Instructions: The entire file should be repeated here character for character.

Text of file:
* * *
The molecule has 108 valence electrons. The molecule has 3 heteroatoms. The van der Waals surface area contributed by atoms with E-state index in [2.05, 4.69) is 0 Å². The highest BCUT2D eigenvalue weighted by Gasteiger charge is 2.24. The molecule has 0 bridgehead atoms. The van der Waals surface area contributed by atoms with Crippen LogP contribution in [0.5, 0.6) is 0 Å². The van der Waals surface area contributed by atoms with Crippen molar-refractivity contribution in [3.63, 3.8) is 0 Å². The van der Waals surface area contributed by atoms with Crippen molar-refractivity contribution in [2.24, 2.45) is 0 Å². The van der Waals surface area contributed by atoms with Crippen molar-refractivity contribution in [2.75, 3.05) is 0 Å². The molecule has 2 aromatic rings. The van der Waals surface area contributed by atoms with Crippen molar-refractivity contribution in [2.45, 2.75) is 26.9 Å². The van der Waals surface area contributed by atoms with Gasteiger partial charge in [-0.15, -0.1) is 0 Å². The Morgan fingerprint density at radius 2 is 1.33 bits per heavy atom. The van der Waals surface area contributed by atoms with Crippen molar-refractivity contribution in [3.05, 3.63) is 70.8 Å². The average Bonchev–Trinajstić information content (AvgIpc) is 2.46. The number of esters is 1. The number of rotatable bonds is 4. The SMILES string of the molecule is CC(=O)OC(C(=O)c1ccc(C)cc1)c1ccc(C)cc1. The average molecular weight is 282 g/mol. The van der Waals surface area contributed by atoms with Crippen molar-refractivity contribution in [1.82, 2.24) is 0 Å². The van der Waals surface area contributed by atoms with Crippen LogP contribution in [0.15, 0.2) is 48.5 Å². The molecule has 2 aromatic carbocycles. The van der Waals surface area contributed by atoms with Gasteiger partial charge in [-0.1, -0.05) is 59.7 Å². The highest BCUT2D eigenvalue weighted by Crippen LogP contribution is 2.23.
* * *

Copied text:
The molecule has 108 valence electrons. The molecule has 3 heteroatoms. The van der Waals surface area contributed by atoms with E-state index in [2.05, 4.69) is 0 Å². The highest BCUT2D eigenvalue weighted by Gasteiger charge is 2.24. The molecule has 0 bridgehead atoms. The van der Waals surface area contributed by atoms with Crippen LogP contribution in [0.5, 0.6) is 0 Å². The van der Waals surface area contributed by atoms with Crippen molar-refractivity contribution in [3.63, 3.8) is 0 Å². The van der Waals surface area contributed by atoms with Crippen molar-refractivity contribution in [2.24, 2.45) is 0 Å². The van der Waals surface area contributed by atoms with Crippen molar-refractivity contribution in [2.75, 3.05) is 0 Å². The molecule has 2 aromatic rings. The van der Waals surface area contributed by atoms with Crippen molar-refractivity contribution in [2.45, 2.75) is 26.9 Å². The van der Waals surface area contributed by atoms with Gasteiger partial charge in [-0.15, -0.1) is 0 Å². The Morgan fingerprint density at radius 2 is 1.33 bits per heavy atom. The van der Waals surface area contributed by atoms with Crippen molar-refractivity contribution in [3.05, 3.63) is 70.8 Å². The average Bonchev–Trinajstić information content (AvgIpc) is 2.46. The number of esters is 1. The number of rotatable bonds is 4. The SMILES string of the molecule is CC(=O)OC(C(=O)c1ccc(C)cc1)c1ccc(C)cc1. The average molecular weight is 282 g/mol. The van der Waals surface area contributed by atoms with Crippen molar-refractivity contribution in [1.82, 2.24) is 0 Å². The van der Waals surface area contributed by atoms with Crippen LogP contribution in [0.15, 0.2) is 48.5 Å². The molecule has 2 aromatic carbocycles. The van der Waals surface area contributed by atoms with Gasteiger partial charge in [-0.1, -0.05) is 59.7 Å². The highest BCUT2D eigenvalue weighted by Crippen LogP contribution is 2.23.